Why do geese fly in formation?
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The arctic tern (Sterna paradisaea) migrates the longest distance of any bird. They breed from subarctic regions to the very limits of land in the arctic of North America and Eurasia. At the end of the northern summer, the arctic tern leaves the north on a migration of more than 11,000 miles (17,699 kilometers) to its southern home in Antarctica. A tern tagged in July on the arctic coast of Russia was recovered the next May near Fremantle, Australia, a record 14,000 miles (22,526 kilometers) away.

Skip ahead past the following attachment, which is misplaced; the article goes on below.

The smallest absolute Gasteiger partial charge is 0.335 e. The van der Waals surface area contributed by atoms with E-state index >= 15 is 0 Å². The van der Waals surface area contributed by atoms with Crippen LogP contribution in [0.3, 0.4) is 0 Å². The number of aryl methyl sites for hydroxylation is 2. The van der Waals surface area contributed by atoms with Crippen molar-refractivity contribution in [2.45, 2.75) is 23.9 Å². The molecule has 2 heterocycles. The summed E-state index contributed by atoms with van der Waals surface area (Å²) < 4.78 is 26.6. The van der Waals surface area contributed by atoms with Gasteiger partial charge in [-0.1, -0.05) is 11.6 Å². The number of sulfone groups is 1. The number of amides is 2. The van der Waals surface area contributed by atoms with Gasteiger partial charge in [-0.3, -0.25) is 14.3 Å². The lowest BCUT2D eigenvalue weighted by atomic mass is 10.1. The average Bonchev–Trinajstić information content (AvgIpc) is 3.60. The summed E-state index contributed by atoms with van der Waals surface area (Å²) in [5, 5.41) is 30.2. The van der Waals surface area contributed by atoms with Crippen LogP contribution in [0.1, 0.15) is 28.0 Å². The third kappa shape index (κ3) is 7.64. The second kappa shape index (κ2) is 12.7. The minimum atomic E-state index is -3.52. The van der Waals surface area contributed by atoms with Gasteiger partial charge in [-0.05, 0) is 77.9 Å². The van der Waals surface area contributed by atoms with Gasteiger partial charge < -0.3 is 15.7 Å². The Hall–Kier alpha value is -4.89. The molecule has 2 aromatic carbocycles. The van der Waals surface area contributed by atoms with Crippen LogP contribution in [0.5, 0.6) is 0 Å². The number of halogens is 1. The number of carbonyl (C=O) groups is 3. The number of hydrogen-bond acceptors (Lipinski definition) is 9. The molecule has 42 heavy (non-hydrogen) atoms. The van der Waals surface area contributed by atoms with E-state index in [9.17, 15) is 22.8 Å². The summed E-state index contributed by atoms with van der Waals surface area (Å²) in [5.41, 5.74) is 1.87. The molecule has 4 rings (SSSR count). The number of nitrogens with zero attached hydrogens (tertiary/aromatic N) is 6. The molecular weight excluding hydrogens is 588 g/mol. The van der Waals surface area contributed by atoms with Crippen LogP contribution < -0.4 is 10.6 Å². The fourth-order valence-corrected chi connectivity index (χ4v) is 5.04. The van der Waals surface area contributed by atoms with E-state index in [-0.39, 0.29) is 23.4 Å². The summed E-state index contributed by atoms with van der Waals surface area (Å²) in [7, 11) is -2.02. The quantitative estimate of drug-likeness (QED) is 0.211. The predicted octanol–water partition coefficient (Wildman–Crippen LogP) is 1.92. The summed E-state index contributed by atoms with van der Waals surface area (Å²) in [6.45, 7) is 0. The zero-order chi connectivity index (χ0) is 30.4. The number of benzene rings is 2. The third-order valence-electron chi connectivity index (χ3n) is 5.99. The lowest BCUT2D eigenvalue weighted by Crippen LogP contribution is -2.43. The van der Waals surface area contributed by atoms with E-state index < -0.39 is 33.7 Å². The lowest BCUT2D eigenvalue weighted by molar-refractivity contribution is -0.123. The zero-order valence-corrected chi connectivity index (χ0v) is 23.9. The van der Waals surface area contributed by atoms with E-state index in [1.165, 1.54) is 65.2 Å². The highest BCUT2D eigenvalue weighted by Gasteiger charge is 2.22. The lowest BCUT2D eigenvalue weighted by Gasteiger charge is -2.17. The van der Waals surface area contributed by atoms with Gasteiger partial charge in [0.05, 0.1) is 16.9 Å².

Aerodynamicists have suspected that long-distance migratory birds, such as geese and swans, adapt the “V” formation in order to reduce the amount of energy needed for such long flights. According to theoretical calculations, birds flying in a “V” formation can fly some ten percent farther than a lone bird can. Formation flying lessens the drag (the air pressure that pushes against the wings). The effect is similar to flying in a thermal upcurrent, where less total lift power is needed. In addition, when flying, each bird creates behind it a small area of disturbed air. Any bird flying directly behind it would be caught in this turbulence. In the “V” formation of Canada geese, each bird flies not directly behind the other, but to one side or above the bird in front.